New Year’s Day 2021 started with a pang of sadness for Aida Bueno.

Her beloved Rose Parade had been canceled for the first time since World War II. And for the first time in more than a decade, she didn’t get to spend a few joyous days decorating floats with volunteers from across the country, her “family from everywhere.”

“I didn’t know what to do with myself,” said Bueno, a nurse from Pico Rivera.

The Rose Parade will return Saturday. And this week, Bueno was back in her element: flitting around a Pasadena warehouse with other decorators, slicing leaves,gluing dried fruit and seeds, blasting Stevie Wonder’s “I Just Called to Say I Love You” from her phone and belting out the chorus.

“Coming back here every year is [about] trying to make people happy,” Bueno said. “To give people something to smile about. Especially nowadays, when there’s not a lot to smile about.”

For many, the return of the Rose Parade will be seen as a cheerful respite from two painful pandemic years. But the parade — and its enormous crowd from across the country — is coming at a fraught time. Coronavirus infections and hospitalizations are soaring again because of the highly contagious Omicron variant. Disruptions abound.

Hundreds of flights have been canceled this week because of airline staffing shortages tied to the virus. The Holiday Bowl in San Diego was canceled five hours before kickoff on Tuesday because of COVID-19 issues with the UCLA Bruins. A performance of “Hamilton”at the Hollywood Pantages Theatre was scrapped on Christmas Eve — with the audience already seated — because of breakthrough infections backstage.

The famed New Year’s Eve celebration in New York City’s Times Square has been scaled back, with fewer revelers allowed. The New Year’s Eve event in Los Angeles’ Grand Park will be streamed, with no live audience.

But the Rose Parade will go on, with organizers expecting hundreds of thousands of spectators along Pasadena’s Colorado Boulevard.

“All the planning that we have done has positioned us well to be able to host the Rose Parade in a safe and healthy way,” said David Eads, executive director of the Tournament of Roses.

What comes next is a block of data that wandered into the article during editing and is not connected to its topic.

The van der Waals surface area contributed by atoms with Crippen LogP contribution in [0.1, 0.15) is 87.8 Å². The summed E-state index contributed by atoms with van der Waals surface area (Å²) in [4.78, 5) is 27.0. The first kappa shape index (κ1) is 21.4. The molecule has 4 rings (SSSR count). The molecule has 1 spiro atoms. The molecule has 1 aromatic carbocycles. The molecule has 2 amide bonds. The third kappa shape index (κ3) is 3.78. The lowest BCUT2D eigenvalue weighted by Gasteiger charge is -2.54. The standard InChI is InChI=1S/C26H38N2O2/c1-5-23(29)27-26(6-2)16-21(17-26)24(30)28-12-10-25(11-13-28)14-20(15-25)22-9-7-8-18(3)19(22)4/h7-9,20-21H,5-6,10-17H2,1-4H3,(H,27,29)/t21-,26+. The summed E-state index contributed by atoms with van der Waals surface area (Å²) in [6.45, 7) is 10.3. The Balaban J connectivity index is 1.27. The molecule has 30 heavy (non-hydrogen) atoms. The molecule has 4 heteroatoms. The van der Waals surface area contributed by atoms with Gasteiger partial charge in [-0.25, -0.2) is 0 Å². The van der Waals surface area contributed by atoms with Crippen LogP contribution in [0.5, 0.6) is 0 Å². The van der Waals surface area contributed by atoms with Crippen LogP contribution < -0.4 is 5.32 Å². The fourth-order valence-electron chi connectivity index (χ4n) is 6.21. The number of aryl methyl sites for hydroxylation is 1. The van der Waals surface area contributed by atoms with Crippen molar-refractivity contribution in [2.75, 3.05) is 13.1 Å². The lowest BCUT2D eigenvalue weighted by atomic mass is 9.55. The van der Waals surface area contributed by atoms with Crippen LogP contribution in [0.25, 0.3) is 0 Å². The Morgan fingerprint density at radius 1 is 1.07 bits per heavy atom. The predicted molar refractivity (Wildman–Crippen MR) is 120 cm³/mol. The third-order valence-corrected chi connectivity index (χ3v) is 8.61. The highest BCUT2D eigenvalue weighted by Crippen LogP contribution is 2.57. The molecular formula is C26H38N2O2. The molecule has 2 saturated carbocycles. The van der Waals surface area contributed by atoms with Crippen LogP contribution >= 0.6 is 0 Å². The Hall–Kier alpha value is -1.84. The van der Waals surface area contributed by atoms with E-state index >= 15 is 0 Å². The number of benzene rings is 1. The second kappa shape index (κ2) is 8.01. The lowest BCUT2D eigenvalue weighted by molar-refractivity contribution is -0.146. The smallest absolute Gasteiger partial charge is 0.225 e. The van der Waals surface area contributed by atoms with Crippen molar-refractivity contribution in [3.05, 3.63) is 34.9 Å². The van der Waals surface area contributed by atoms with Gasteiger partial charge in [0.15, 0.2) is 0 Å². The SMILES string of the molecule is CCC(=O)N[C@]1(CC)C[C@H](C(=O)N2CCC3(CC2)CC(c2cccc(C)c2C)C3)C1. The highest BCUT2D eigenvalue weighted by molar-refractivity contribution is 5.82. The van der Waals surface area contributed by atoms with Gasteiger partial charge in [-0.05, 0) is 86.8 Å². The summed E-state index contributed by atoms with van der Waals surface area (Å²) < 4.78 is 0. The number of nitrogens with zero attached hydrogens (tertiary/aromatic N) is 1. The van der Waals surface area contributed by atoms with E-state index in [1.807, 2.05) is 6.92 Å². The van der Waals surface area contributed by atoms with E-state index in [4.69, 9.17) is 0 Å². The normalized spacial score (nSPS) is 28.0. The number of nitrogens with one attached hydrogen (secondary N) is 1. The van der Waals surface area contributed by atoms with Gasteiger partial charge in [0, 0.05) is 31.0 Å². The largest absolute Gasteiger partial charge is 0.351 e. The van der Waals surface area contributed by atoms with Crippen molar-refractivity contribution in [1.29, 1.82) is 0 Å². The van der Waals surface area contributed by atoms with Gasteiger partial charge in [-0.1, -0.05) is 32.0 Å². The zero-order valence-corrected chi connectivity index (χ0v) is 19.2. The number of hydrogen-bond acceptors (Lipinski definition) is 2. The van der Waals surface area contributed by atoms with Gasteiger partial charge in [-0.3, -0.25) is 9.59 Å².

“The overall sense of renewal and rebirth of the Rose Parade is forefront with everybody. We’ve come up with a couple of terms for it: ‘One parade, two years in the making,’ and ‘The bloom is back.’ ”

The Tournament of Roses is requiring the 6,000-plus parade participants, including people on floats, marching bands and equestrians, to provide proof of vaccination or a negative COVID-19 test within 72 hours of the event.

As of Monday, just over 90% had given proof of vaccination, Eads said.

Parade spectators ages 12 and up in ticketed areas, like grandstands, will also have to provide proof of vaccination or a negative test within 72 hours. Ticket holders ages 18 and up will have to provide photo identification, and all attendees ages 2 and up in those areas will be required to wear a mask.

Along the rest of the 5.5-mile route, where people can just walk up and watch, vaccination and negative test results will not be checked.

“What we’re asking is they take personal responsibility,” staying in family pods, social distancing as much as possible, wearing masks and being vaccinated and boosted, Eads said.

There is some comfort, Eads said, in both the Rose Parade and the Rose Bowl game between the Utah Utes and Ohio State Buckeyes — which also will require vaccination or a negative test from attendees — being outdoor events, which health officials say are safer than indoor gatherings.